Thoreau's popularity continued: six editions of Walden were published in 1948, eleven in 1958, and twenty-three in 1968, along with many editions of his other works. In 1966, a project to edit and publish all of Thoreau's writings was undertaken by a group of scholars under the sponsorship of the National Endowment for the Humanities . Under the editorship of Walter Harding (1966-1972), William L. Howarth (1973-1979), and Elizabeth Witherell (1980-present), the project, The Writings of Henry D. Thoreau, has published fourteen of its projected thirty-volume series with Princeton University Press. The Princeton Edition of Walden was published in 1971.

I learned this, at least, by my experiment; that if one advances confidently in the direction of his dreams, and endeavors to live the life which he has imagined, he will meet with a success unexpected in common hours. He will put some things behind, will pass an invisible boundary; new, universal, and more liberal laws will begin to establish themselves around and within him; or the old laws be expanded, and interpreted in his favor in a more liberal sense, and he will live with the license of a higher order of beings. In proportion as he simplifies his life, the laws of the universe will appear less complex, and solitude will not be solitude, nor poverty poverty, nor weakness weakness. If you have built castles in the air, your work need not be lost; that is where they should be. Now put the foundations under them. (Walden, 323- 324)


In 1849, Thoreau's house at Walden Pond was removed from its site; parts of it were incorporated into other structures around Concord, including a barn near Estabrook Woods. Ten years after Thoreau's death in 1862, in a spontaneous tribute to the writer and philosopher, visitors to the pond began placing rocks, flowers, and twigs in a cairn on a spot near where the house had been. The cairn became a standard stop for pilgrims to Walden. In the 1940s, the exact site of Thoreau's house was located and excavated by Roland Robbins, and simple granite posts were placed to indicate the outline of the structure.

The proper use of Walden Pond and Walden Woods has been the subject of debate for over a century. Should it serve as a public park with full access for swimming, fishing, hunting, and camping? Should it be preserved in a pristine state? Should commercial development be allowed? For several decades, the area has been open to the public for swimming and fishing. Those who have felt that the pond was threatened by overuse have been very vocal in Concord, and during the 1980s the number of users per day was limited by closing the parking area when a certain capacity was reached. During the same period, though, the town made it possible for some of the land around the pond to be developed.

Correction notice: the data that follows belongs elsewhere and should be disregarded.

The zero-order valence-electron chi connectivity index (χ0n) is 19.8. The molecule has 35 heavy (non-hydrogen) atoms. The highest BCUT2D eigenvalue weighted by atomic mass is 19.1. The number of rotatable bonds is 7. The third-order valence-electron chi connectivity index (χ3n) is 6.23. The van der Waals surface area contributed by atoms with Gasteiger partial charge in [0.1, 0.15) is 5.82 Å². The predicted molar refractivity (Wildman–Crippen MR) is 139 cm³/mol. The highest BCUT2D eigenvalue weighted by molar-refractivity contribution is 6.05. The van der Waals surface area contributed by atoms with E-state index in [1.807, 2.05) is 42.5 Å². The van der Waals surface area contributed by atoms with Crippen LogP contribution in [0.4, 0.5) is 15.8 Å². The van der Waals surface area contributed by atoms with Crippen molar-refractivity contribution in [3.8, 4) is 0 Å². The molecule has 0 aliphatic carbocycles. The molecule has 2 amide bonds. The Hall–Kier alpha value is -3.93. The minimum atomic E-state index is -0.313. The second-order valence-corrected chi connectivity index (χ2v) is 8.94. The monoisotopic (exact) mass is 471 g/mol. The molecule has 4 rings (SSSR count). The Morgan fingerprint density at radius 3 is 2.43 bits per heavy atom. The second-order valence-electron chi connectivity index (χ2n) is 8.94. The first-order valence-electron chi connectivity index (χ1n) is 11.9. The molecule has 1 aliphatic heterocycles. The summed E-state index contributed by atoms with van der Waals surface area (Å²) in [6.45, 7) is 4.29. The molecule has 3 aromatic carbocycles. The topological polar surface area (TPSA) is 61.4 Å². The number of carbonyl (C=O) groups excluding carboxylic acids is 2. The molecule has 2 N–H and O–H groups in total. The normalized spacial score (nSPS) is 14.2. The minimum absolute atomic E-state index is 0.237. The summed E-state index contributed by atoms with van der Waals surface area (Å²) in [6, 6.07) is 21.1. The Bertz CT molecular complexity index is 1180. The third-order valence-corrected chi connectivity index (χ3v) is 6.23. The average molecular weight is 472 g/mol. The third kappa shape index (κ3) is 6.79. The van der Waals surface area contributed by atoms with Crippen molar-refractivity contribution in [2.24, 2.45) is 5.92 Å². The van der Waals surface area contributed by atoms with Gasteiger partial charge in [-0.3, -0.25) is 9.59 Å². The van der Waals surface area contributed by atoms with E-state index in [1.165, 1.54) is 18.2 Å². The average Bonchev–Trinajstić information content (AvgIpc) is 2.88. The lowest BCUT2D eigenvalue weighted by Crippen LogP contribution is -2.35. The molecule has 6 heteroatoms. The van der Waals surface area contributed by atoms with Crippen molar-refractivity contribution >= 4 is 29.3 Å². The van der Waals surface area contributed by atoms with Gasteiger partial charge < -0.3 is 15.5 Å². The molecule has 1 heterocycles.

When the door to development opened, two projects were proposed: a large office building and a condominium complex. These plans were brought to the attention of Don Henley, lead singer of the rock group the Eagles, by a group of concerned local residents. Henley spearheaded a campaign to preserve the area, and rallied political figures such as Senators Ted Kennedy and Paul Tsongas, as well as a number of actors and musicians, to the support of the Walden Woods Project (WWP). WWP arranged a number of fund-raising events, including rock concerts, movie premieres, and a "Walk for Walden Woods," and successfully negotiated with the developers to purchase the endangered land, as well as additional land in Walden Woods.


In order to continue the process of education about the need for preservation, the Walden Woods Project turned to the Thoreau Society and its half-century of experience and knowledge. The Society and WWP collaborated to found the Thoreau Institute, which is owned and managed by WWP and hosts seminars and forums on Thoreau, Transcendentalism, and the environment. The Institute is also the repository of the world's largest collection of Thoreau-related research material. The Thoreau Institute and the Thoreau Society promote continued interest in and research on Thoreau and his work.


This essay was written in 1995 for an exhibit commemorating the 150th anniversary of Thoreau's move to Walden Pond and his writing of the American classic, Walden; it has been updated for inclusion here. All references are to Walden, ed. J. Lyndon Shanley (Princeton: Princeton University Press, 1971).